The criminal gang behind the covert backdoor, more_eggs, is using fake job offers tailored based on expert LinkedIn profile information. The criminal gang sells backdoor access to infected systems to cybercriminals such as FIN6, Evilnum, and Cobalt Group, which attack companies in a variety of industries.
Spear phishing using LinkedIn information
In a recent attack discovered by researchers at managed detection and response company eSentire, the attacker tricked experts in the medical technology industry with phishing emails. The phishing email contained fake job offers offering the same job the attacked expert had posted on his LinkedIn profile page. In the security industry, this criminal organization called Golden Chickens has used the same tricks in the past.
The email in question contains a zip file named after the job title you are proposing. Opening this file launches a malicious component called VenomLNK (VenomLNK), which is the first step in more_eggs infection.
In a report, the Isentyre team said, “Golden Chickens sells backdoors to other cybercriminals in the form of MaaS as a service. When more_eggs is deployed on the victim’s computer system, customers of Golden Chickens enter the system and infect them with any type of malicious code such as ransomware, authentication information theft tool, and banking malicious code, or enter the network with this backdoor to access the data. It can be leaked.”
Venom LNK, running on the victim’s computer, uses the Windows Management Tools (WMI), a subsystem of Farwishell, to deploy a malware loader called TerraLoader, the second stage of the attack.
Terraloader hijacks two normal Windows processes, cmstp and regsvr32, and loads the final payload, TerraPreter. Downloaded from a server hosted on Amazon AWS, the Terrapreter is deployed as an ActiveX control, bypassing network filters. ActiveX is a framework that allows code execution through Internet Explorer, and is supported natively on Windows.
Terraloader distributes and opens a Microsoft Word document designed to look like a normal job application. This document is nothing more than a bait to keep users from opening an email attachment and then making any suspicions.
The Terrapreter payload signals the attacker’s C&C server to indicate that it is successfully deployed and ready to receive commands. The attacker could then use the Terrapreter to gain access to the victim’s computer and distribute plug-ins or additional malware payloads.
“More_eggs provides these process commands through script files while maintaining hidden state by exploiting normal Windows processes,” said Isentyre’s team. In addition, attack campaigns using this MaaS appear to be less common and more selective than typical malspam distribution networks.”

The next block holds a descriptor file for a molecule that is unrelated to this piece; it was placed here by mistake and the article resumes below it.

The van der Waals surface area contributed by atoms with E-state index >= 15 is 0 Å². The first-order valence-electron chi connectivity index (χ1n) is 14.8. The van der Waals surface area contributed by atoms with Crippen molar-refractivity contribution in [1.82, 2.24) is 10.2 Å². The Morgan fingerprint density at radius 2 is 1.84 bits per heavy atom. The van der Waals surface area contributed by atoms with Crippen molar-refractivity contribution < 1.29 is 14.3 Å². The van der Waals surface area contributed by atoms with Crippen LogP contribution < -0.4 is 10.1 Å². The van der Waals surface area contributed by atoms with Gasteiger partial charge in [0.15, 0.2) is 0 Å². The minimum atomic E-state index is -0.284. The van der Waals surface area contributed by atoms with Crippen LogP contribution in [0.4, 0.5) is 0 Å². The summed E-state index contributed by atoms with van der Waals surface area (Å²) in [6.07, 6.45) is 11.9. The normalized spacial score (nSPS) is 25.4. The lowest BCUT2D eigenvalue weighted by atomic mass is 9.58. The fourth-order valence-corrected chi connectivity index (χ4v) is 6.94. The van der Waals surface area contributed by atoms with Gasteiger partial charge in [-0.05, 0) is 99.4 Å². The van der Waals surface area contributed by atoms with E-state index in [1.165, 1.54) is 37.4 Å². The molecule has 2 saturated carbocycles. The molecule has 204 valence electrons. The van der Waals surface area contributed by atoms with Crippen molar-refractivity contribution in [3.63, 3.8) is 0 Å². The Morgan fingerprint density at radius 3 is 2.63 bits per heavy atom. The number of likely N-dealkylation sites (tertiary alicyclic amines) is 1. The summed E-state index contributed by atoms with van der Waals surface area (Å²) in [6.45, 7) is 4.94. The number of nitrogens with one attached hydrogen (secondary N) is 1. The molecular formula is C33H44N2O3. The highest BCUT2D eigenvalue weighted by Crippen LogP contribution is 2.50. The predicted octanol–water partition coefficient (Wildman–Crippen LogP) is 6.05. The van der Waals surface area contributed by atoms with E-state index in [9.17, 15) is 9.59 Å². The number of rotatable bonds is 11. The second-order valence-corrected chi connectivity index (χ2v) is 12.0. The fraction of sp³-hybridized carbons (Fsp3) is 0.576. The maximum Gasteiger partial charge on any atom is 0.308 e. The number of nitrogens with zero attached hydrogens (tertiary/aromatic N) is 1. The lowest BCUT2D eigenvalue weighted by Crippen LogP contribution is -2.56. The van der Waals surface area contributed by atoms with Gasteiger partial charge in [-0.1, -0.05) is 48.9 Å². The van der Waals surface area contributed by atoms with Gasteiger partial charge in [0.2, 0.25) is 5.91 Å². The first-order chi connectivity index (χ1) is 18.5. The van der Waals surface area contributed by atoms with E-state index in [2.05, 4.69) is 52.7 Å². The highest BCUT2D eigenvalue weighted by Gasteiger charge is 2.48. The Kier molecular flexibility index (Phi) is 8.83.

Golden Chickens’ strong customers
The Golden Chickens appears to be serving only a select, famous attacker. Among its customers is likely to include FIN6, a notorious financial cybercrime group that has been active since at least 2014. The group is known for targeting physical POS systems, and recently it is known to attack online payment systems to steal card data and sell them to the underground market.
FIN6 has been attacking companies in the retail, hospitality and catering sectors for several years, and in 2019 it was confirmed that it used more_eggs backdoors when attacking e-commerce companies. In another 2019 attack targeting multinational companies, FIN6 used fake job offers like this one as a phishing bait to lure corporate employees.
Another group known to use more_eggs is Evelnum. Evelnum has been known as a group that has attacked financial IT companies and securities trading platforms since 2018, and it is estimated that the industry also acts as a mercenary group selling hacker services. According to Isentyre, the Evelnum attacker attempts spear phishing at the target company’s employees with a malicious zip attachment containing the more_eggs backdoor.
The third cybercriminal organization reported to use more_eggs is the Cobalt Group, also known as Carbanak. The group specializes in stealing money from banks and other financial institutions, and is known for its meticulous scouting and patience. Prior to launching an attack, they may analyze custom applications and workflows within the network for several months.
Given the type and skill level of groups using more_eggs, if your network is infected with this backdoor, you should take it very seriously and conduct a full forensic investigation. Attackers may have already penetrated critical systems and are preparing to launch more serious attacks, or may be stealing sensitive information. [email protected]